In steel-tip darts, competitors have to calculate the score themselves. It’s part of the game’s challenge. A bad calculation, regardless if you hit your point, can lead to a loss. A dry-erase board is next to the dartboard for keeping the running tally.

The technique and scoring are the same in both steel- and soft-tip darts. But in steel-tip darts, a dart can ‘bounce-out,’ meaning the throw doesn’t stick to the board and no points are awarded. That’s not a problem with soft-tip. As long as the dart hits the board, even if it doesn’t stick, points are credited.

And there’s no online interactivity for steel-tip darts.

“Because of the electronics age with iPads and social media, this brings a younger generation into (darts),” said Pat Carrigan, president of the Southern Nevada Darts Association, the area’s steel-tip group.

Soft-tip games cost fifty cents or $1 at Crowbar, depending on whether it is a league match. For steel-tip games, which also are offered at Crowbar and other establishments across town, play is typically free. Players can leave their ID to borrow darts from the bar or bring their own.

“This game is for everybody,” said Stacy Bromberg, who heads Las Vegas Darts and is a multiple-time Women’s World Darts champion. “You don’t have to be physically fit to play. You don’t have to spend days practicing. You can just show up, make new friends and have a good night.”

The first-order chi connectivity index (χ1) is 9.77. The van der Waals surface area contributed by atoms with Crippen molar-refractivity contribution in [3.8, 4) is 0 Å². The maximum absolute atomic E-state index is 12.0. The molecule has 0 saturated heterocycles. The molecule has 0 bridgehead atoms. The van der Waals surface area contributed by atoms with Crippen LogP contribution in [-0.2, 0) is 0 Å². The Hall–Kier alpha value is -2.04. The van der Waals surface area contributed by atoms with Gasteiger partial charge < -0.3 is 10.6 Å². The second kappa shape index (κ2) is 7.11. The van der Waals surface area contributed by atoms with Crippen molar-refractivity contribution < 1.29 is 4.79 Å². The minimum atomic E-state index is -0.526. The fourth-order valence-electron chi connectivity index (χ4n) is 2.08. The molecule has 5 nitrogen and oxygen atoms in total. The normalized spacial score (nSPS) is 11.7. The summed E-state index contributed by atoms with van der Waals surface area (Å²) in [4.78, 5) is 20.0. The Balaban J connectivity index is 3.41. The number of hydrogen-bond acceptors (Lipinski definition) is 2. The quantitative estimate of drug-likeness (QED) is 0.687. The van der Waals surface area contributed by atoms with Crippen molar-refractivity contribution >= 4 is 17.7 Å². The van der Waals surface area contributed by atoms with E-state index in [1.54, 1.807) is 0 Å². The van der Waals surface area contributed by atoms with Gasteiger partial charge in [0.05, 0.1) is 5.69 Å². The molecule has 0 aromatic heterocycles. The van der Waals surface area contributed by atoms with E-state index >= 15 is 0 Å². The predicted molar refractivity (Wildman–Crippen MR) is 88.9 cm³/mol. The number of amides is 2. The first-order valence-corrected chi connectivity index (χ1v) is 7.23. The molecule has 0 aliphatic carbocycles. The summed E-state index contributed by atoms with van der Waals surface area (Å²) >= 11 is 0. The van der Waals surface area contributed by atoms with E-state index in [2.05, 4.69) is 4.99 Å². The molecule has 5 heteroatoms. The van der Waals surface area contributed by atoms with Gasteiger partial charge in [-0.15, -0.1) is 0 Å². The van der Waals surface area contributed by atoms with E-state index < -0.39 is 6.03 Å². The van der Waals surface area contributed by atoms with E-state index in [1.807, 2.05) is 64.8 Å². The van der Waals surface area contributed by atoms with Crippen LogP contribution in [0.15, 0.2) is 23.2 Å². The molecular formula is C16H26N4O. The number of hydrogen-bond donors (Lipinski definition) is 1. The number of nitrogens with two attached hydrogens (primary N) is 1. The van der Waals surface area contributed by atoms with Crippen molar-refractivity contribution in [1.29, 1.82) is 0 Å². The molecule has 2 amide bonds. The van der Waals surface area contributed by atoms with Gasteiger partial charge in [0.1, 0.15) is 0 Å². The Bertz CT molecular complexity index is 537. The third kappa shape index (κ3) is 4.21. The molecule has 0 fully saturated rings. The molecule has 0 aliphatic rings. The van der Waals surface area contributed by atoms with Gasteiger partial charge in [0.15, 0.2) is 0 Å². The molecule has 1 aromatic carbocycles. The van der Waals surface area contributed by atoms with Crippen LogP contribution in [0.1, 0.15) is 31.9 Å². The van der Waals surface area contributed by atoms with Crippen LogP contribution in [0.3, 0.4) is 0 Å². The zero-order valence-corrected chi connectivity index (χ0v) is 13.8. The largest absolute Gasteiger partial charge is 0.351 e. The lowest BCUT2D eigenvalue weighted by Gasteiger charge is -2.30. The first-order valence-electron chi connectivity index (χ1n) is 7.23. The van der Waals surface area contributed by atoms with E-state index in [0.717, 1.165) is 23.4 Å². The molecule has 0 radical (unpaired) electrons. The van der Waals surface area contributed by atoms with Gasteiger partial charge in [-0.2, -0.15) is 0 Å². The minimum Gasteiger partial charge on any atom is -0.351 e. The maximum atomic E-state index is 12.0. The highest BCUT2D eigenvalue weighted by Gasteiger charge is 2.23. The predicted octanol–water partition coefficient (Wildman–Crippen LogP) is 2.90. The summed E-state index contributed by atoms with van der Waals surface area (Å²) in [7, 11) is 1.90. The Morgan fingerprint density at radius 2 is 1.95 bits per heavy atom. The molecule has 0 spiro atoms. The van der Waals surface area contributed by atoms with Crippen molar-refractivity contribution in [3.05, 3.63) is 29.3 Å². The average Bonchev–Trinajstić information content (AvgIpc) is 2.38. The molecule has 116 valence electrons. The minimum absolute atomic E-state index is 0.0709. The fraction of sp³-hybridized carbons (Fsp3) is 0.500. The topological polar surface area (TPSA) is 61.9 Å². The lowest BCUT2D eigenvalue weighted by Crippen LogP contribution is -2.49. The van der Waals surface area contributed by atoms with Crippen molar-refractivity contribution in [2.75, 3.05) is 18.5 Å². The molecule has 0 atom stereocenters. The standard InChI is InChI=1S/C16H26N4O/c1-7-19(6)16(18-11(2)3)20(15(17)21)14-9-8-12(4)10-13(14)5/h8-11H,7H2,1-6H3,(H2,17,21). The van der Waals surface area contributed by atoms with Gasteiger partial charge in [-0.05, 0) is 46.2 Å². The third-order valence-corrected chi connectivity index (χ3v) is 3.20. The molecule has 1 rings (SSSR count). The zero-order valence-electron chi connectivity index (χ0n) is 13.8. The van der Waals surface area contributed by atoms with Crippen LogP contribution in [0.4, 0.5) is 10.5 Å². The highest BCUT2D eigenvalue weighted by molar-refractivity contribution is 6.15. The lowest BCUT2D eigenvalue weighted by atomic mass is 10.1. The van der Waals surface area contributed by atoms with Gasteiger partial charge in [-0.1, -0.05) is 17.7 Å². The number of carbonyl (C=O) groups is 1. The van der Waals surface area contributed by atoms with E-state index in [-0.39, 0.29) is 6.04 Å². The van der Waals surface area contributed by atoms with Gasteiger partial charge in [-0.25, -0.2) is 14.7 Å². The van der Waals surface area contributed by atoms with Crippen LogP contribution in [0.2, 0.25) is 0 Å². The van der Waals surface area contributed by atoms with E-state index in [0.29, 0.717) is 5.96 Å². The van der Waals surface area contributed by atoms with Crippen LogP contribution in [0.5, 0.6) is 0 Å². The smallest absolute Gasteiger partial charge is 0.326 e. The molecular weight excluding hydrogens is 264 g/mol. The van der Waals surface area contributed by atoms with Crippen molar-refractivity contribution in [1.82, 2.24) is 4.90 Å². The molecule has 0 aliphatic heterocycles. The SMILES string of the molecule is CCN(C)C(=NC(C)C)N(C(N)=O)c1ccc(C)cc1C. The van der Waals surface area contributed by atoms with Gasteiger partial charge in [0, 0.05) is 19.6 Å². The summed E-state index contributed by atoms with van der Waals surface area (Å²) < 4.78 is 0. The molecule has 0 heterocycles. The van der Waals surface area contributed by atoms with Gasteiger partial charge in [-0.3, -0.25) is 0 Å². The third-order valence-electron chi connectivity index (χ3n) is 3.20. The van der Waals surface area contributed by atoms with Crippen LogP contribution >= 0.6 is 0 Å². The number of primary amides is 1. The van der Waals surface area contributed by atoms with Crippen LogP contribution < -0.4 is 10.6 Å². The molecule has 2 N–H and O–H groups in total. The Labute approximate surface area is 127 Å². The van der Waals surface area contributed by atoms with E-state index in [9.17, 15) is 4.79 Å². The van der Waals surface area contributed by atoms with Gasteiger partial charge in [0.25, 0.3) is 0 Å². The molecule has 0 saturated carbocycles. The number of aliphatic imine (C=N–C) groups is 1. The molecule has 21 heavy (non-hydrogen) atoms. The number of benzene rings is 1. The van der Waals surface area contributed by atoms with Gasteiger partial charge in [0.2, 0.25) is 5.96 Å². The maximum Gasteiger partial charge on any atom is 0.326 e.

Bromberg, 58, makes a decent living off the game and even has her own line of darts. She has traveled around the globe competing in and winning events. She’s won so many prizes, she’s lost count of her accomplishments and medals. Most victories included a cash prize. Later this summer, one of her sponsors is sending her to Japan so she can participate in an exhibition.

She understands both sides of the sport — the competitive and the camaraderie.

But on Wednesdays during one of Las Vegas Darts’ league play nights, she’s in her element helping beginners and recreational players.

Whether it’s working with Flowers, who is in his 20s and is considered the area’s best player, or a retiree still learning the ins and outs of darts, Bromberg’s passion is obvious. Her energy level is unmatched.

“She’s the real deal. Nobody is better. Nobody is more knowledgeable,” Flowers said.

The scene on league play nights tells the story: Most players have a beer and eat chicken wings between throws. They talk about their day, families get to know each other, and frequently, players are so occupied socializing they don’t realize when it’s their turn.

“This is all social,” said Richard Rehm, 66.

Carrigan met his wife, Rose, during a league night almost 20 years ago. They both continue to play.

When Bromberg was diagnosed with cancer, she turned to her dart friends for support. She’s beaten cancer multiple times, using darts for a sense of normalcy and fellowship.

That’s why she has no hesitation using darts to give back to others. For each set of three darts sold from her signature collection, $10 is donated to her “Score For Charity” program. A set of three darts typically costs $55. Since 1996, she says the program has donated more than $100,000 to Make-A-Wish Foundation.

“I just love (darts). This is an incredible group of people,” she said.